Arts and Humanities

Top young historians
History News Network | August 19
Scott A. Sandage, 43. Basic Facts. Teaching Position: Associate Professor, Department of History, Carnegie Mellon University. Area of Research: Cultural and Nineteenth Century American History. Education: Ph.D. Department of History, Rutgers University, 1995. Major Publications: Sandage is the author of Born Losers: A History of Failure in America (Harvard University Press, 2005), which was awarded the 34th Annual Thomas J. Wilson Prize, for the best "first book" accepted by Harvard press. The paperback edition was published in 2006; a Japanese translation was released in 2007, and there are forthcoming translations in Chinese and Taiwanese, 2007-2008.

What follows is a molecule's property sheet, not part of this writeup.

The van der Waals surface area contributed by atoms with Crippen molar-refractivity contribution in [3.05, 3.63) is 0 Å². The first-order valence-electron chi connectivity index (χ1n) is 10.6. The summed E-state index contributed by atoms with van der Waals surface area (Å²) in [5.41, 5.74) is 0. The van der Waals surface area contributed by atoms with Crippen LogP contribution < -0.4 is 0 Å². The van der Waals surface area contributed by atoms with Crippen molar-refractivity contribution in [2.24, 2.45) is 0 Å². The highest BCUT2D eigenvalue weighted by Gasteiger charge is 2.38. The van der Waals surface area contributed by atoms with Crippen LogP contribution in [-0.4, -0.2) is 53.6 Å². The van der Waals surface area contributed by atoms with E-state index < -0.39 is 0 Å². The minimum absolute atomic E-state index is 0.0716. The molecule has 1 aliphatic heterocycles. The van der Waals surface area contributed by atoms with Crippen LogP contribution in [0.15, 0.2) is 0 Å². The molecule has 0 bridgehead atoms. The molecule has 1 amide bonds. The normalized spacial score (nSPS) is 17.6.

Information Technology

Phake phishers net real adversity
Post-Bulletin (AP) | August 18
The e-mail appeared to be a routine correspondence between two friends. "Check this out!" it read, then listed a Web address. But the note was fake, part of an online ruse called phishing that has become a scammer's favorite way to get sensitive information from unsuspecting computer users. ... But Lorrie Cranor, who directs an anti-phishing group at Carnegie Mellon in Pittsburgh, said controlled laboratory studies can be just as useful. ... The school has developed an online tool accessible only from its labs called "Anti-Phishing Phil" to lead participants through scenarios based on actual phishing attempts. The experiment hopes to determine which methods work the best at deceiving users. ... Cranor's research has found that successful phishing attempts rely on human vulnerabilities such as greed, curiosity, ignorance and fear.